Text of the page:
There are seven main types of learning styles. They are visual, auditory/aural, kinesthetic, reading and writing (verbal), logical/analytical, social/interpersonal, and intrapersonal/solitary learners.
Some students may embody multiple learning styles, and some may have a very distinct learning style. Whatever the case may be, this is why planning instruction and assessing each student’s needs is so important.
Diversify Your Teaching Strategies
With a diverse class and diverse learning styles, comes diverse teaching strategies. We have covered a lot of ground when it comes to the why behind diversifying your teaching strategies. What about the how?
Utilizing an approach like differentiated instruction (DI) can be useful. Differentiated instruction is broken into 4 categories, content, process, products, and learning environment.
Content: What the student is learning. A real-world topic the students have brought into the classroom? A specific theme like seasons, weather, or space? Next is how the student will get the information on that topic. Reading materials, CD-ROMs with information on the topic, learning from paired buddies, and researching on a tablet are all examples of how.
Process: This is how students master and comprehend the concept. You can create hands-on learning activities about the topic, and students can create an agenda to create a presentation, or have a quiet space to read books about the topic. Target different senses for different learners!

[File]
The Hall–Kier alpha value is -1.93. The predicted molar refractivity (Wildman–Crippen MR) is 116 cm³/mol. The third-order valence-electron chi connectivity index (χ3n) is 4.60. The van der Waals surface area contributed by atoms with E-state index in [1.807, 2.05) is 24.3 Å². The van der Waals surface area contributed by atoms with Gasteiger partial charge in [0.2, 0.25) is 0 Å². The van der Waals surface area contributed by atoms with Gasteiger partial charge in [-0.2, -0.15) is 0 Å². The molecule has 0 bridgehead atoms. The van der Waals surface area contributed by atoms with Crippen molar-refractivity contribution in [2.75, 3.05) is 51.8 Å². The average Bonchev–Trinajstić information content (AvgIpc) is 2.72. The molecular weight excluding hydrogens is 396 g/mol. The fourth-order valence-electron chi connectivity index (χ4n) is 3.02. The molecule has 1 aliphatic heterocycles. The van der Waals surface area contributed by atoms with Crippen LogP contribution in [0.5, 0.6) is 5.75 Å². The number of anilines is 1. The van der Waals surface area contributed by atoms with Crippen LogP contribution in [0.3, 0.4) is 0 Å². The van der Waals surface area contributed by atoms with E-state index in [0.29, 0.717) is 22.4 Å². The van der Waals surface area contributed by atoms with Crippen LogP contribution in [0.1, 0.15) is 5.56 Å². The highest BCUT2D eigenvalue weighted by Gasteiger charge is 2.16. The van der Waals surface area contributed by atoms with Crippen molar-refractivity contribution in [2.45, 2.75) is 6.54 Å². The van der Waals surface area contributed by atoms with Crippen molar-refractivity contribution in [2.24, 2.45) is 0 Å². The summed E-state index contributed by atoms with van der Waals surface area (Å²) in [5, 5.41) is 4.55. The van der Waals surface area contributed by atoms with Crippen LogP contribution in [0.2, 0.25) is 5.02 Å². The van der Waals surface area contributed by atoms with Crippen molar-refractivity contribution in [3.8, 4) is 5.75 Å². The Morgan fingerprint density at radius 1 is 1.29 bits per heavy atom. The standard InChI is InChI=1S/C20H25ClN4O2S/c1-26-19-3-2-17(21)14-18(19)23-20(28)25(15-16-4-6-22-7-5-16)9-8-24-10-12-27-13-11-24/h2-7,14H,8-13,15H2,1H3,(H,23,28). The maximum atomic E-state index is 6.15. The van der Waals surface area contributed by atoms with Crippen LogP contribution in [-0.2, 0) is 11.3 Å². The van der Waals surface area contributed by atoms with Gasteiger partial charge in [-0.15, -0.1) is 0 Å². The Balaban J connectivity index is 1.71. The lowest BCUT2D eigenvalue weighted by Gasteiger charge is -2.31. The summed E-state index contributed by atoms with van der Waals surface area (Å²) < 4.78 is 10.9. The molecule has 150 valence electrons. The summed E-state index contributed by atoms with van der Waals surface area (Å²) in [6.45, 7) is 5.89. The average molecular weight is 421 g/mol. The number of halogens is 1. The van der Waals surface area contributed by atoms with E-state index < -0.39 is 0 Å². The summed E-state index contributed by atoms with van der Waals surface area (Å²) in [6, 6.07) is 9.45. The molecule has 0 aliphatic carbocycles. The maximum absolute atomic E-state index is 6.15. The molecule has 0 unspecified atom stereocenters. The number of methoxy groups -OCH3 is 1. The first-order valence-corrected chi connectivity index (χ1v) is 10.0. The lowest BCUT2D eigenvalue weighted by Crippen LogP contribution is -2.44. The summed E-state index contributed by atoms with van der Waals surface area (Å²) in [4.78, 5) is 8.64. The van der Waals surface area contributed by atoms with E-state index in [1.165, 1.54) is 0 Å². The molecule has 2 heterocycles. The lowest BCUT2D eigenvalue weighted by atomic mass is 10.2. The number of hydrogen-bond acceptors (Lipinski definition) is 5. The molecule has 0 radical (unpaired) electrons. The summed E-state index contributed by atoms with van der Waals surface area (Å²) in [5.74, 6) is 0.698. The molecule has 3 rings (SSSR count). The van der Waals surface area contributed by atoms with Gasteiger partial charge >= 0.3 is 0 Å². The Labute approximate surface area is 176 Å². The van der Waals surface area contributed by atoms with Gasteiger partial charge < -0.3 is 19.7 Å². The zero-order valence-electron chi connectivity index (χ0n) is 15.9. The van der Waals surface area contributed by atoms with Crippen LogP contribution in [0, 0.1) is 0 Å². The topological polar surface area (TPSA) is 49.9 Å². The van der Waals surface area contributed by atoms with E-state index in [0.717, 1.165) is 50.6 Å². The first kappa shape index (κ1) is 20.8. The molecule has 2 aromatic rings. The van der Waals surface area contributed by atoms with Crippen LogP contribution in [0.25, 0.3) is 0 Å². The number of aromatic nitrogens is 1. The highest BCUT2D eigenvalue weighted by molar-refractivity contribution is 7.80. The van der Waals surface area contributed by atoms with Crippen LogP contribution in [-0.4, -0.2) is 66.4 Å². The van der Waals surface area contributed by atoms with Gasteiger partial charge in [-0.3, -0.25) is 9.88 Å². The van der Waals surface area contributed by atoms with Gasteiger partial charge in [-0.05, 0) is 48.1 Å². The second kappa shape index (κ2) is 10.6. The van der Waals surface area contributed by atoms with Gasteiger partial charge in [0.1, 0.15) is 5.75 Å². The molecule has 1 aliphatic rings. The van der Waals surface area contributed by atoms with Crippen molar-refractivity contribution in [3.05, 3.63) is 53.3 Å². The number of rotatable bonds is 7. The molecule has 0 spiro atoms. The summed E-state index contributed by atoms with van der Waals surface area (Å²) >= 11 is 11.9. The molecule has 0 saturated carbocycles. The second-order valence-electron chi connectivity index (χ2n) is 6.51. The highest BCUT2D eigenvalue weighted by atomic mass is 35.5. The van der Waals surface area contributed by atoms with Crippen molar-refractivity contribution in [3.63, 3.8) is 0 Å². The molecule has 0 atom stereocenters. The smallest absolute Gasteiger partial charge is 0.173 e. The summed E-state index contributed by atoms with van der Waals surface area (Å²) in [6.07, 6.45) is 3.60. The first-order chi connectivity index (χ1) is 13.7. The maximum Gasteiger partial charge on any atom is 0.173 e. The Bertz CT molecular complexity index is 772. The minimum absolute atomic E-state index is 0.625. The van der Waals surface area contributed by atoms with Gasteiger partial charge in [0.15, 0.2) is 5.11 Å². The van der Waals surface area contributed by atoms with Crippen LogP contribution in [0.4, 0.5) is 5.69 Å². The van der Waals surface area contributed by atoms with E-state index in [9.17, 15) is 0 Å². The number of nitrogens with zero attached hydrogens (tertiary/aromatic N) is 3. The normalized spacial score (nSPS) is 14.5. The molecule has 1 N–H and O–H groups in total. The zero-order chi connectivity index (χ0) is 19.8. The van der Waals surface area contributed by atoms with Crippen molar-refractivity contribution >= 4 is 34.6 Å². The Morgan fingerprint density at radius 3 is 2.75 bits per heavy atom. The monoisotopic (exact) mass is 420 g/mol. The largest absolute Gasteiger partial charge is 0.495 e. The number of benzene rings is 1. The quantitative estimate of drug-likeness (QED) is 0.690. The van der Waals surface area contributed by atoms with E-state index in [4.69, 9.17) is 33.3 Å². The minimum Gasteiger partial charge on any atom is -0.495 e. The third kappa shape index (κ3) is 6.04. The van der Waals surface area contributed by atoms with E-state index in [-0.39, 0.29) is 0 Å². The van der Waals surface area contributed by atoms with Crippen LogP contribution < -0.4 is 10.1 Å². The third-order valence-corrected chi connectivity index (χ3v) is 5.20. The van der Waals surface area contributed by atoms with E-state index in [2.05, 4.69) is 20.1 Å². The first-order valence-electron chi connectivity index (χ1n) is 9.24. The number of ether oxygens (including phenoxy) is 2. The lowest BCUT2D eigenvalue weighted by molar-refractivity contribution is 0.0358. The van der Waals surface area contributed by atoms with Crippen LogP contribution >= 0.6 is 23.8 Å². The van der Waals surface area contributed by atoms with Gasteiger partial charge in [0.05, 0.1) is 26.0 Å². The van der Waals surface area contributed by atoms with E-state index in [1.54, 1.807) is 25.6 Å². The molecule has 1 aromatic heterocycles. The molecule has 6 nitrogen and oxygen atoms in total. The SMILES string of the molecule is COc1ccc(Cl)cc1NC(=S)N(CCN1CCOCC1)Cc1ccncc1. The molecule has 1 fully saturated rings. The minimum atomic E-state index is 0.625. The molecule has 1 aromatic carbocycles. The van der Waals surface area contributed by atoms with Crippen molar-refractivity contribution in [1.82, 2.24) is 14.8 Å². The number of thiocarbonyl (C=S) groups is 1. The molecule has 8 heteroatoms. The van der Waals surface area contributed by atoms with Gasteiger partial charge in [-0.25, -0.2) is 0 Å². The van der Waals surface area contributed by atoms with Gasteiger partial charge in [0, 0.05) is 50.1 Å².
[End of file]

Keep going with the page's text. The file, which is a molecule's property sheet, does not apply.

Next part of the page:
Products: This is the way students show what they’ve learned about the topic. They can present on the topic with peers, write a story, create a video, or create a game about the topic. Give students guidelines on what they need to present on, so they also know what to learn about.
Learning Environment: Creating a space that matches multiple different needs. Quiet spaces for quiet learners, desks for those working in groups, a reading and listening center for students to learn about the content, and allowing students to move around to each space.
The idea behind DI is to create a structure to support different learning styles and to also give students the freedom to explore what they feel pulled towards in the learning process experience.
Wrapping Up Effective Teaching Strategies
The options to provide effective instruction are endless. We are confident that these ten powerful and effective teaching strategies will support you in creating a thriving, buzzing, and curious classroom full of motivated students. The work you do is powerful and important, and we hope this gives you a bit of support.
Please take a look at our article, Fun Pop Rock Experiments Exploring Viscosity.